Friday, December 26, 2014

Printable Planner

A while back I made a customized notebook, I really liked using it because I could print the amount of pages I wanted for list making and planning. I had it spiral bound at a print shop and it lasted me about four months. It was awesome.

First Notebook

Well this year I wanted to elaborate on the idea. First of all I wanted something that I could put in a binder, that way I could pull out pages I didn't need and keep the really important lists for down the road.

These prepunched boards were found in the scrapbooking aisle at Michaels. They were a bit smaller than 8 1/2" x 11" but they had the rings and they were punched so I went for it and printed the pages at 90% their size cut down the top and bottom a bit.

I made some dividers with some colored card stock I had lying around. And then made the thicker dividers with the board and the printed images. See the little flag at the bottom, that is blank and I filled it in with the section name of the notebook.

I used double sided tape to stick the printed images onto the boards but then I used washi tape around the edges for fun and to keep them down. Really, I was just looking for an excuse to use washi tape, I love that stuff.

I arranged the pages according to the sections and put the notebook rings through them. Now these pages fit perfectly in a three ring binder and there are so many cute ones out there these days that punching three holes and adding them to a binder would be cute enough.

I've been using my notebook for a few weeks now and it perfect. Oh and that little green flag poking out is a post it style note, I bought them here at Tiny Bees on Etsy (soooo cute!) My washi tape came from Pretty Tape on Etsy as well. And my notebook pages and dividers can be found on Etsy too. I created a PDF file that has ALL of the pages for you to print and make your own notebook.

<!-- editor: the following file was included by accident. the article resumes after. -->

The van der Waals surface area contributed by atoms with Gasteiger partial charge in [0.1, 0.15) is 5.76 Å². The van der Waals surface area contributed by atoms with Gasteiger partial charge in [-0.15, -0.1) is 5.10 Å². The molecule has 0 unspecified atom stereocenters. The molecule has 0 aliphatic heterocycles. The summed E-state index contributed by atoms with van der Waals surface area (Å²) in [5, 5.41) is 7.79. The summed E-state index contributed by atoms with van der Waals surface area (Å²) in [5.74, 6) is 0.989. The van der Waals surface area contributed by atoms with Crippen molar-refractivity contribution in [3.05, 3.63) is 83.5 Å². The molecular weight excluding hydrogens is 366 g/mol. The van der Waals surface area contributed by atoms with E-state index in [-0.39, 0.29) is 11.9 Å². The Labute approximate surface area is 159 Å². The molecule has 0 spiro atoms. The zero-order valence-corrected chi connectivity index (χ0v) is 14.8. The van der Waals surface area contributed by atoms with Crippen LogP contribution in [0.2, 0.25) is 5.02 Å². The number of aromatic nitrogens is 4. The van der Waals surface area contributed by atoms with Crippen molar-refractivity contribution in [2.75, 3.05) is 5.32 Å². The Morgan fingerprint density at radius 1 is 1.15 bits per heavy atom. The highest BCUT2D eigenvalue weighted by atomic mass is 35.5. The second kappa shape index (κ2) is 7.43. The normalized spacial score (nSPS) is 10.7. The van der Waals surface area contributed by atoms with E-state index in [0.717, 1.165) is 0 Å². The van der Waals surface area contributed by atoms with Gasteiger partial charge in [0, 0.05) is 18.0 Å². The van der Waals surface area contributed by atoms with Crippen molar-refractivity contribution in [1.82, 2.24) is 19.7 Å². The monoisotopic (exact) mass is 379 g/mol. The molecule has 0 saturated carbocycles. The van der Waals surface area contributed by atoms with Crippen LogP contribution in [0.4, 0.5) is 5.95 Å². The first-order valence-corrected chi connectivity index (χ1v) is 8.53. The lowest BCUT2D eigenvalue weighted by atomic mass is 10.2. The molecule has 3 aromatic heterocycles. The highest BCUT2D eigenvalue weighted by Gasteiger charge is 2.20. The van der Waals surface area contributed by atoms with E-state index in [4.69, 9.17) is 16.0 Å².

Have a great day,

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Tuesday, December 23, 2014

Okey Dokey Owl and Friends Quilt for Extra Special People

There was a bit of a sneak peek on my Instagram and Facebook page yesterday of my latest owl quilt.    ESP, which stands for Extra Special People is a local non profit group helping kids and people with special needs. My son has done some volunteering through his school and worked with ESP and they are a really great group of folks. he director contacted me a few months ago to see if I would have a donation for their Big Hearts Pageant in February. Oh course, I sad yes, wanting to help out but I just didn't have anything made that was a good fit.

Appliques Ironed

I decided to sew up an Okey Dokey Owl and Friends Quilt in the A Walk in The Woods fabrics. I choose to stick with the dots, plaids, vines, etc so it could be a quilt that could be used year round. I shot some photos of the process.

After securing all of the appliqués with Heat n Bond Lite I went around them with an Applique/Buttonhole stitch in coordinating thread. Here they are after stitching.

All twelve blocks are sewn together so the branches meet up. Here is the top on my design board.